BlackEnterprise.com: You’ve now become accustomed to a new way of life, a new culture. What do you enjoy most about it?
Benard: Freedom. I think most parents dream of having the opportunity to offer their children a better way of life. I’m no different and moving to the UAE has given me the opportunity to do just that. I’ve also enjoyed financial stability, which may not have occurred had I continued living in the States. As a result, we get to travel internationally on a regular basis. We also enjoy occasional cruises in Dubai on private yachts and relax at five star hotels, as a family.
I want my children to know that despite being raised in a single parent home, they can still experience the splendor of the world on a grand scale. And while they may not have begun this ‘heat’ on equal footing with others, they need to know that mommy will equip them with everything they need to win the race. I pray that this new way of thinking not only influences my children as they strive for greatness, but will also expand to my children’s children and future generations to come.
What was the biggest obstacle that you and your children had to overcome and how are you stronger for it now?
Three years ago, my husband and I agreed to make the move to the UAE together. Unfortunately, the marriage ended before our transition began. So, I began the journey to the UAE with three minor children and eight suitcases, four one-way tickets, an employment contract and a hotel address. Most of all, however, I left with an understanding that failure was not an option. We had no family within a two continent radius. We were literally all we had once we stepped off the plane.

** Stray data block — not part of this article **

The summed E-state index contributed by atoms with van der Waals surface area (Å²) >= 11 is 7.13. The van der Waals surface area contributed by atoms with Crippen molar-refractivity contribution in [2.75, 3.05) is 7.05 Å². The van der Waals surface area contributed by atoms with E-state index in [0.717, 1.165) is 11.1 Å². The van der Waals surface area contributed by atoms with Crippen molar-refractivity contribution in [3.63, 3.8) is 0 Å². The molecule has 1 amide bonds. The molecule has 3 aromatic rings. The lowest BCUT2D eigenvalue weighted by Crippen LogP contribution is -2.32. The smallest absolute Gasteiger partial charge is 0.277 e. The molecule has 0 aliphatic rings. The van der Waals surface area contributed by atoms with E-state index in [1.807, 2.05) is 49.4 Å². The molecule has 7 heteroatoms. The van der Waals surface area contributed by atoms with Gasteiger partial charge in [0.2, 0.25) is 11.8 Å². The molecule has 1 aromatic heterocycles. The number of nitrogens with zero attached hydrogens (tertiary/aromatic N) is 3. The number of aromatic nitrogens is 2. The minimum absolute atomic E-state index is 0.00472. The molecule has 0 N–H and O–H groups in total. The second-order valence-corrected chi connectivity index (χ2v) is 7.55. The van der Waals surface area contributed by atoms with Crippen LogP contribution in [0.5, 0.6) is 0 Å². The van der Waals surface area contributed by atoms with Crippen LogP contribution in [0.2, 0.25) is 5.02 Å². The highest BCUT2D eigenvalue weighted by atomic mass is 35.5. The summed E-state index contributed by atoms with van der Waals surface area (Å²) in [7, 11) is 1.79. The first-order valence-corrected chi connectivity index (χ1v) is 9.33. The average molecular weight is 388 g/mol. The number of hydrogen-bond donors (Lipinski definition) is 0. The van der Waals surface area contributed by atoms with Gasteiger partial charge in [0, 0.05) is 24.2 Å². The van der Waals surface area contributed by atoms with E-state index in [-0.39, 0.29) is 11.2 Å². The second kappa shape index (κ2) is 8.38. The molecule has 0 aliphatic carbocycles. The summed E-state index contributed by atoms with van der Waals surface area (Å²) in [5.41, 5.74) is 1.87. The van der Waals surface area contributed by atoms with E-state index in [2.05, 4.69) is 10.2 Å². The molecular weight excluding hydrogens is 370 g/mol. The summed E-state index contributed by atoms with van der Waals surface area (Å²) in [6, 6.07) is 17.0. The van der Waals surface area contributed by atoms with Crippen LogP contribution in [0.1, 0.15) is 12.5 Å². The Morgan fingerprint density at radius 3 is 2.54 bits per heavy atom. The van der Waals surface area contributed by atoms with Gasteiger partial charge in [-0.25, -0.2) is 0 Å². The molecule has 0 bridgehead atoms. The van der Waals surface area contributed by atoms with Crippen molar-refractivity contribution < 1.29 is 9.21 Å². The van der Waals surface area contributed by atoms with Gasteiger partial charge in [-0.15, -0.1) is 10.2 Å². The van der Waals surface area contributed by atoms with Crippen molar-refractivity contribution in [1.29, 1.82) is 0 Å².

In the beginning, I had to wipe the tears from my children eyes when they expressed how much they missed our family. Sometimes the whole house would be homesick. I would physically console my children while verbally attempting to explain the purpose of this journey and why it would eventually all work out. During these times I’d put on a straight face and do my best to encourage them, while hiding my own homesickness.
Now almost three years later, I can honestly say that we’ve made it. Getting to this point has not only brought us closer as a family, but has allowed each of us to grow on a more personal level. My babies aren’t babies anymore. They are now international junior nomads. We stepped off the plane as ‘4 Deep’ but we are no longer ‘alone.’ We have built an amazing support system. We have been blessed to meet other expatriates who love and support my children and I as if we were blood relatives.
Karima Mariama-Arthur, Esq. is the founder and CEO of WordSmithRapport, an international consulting firm specializing in professional development. Follow her on Twitter: @WSRapport, and visit her website, WordSmithRapport.com.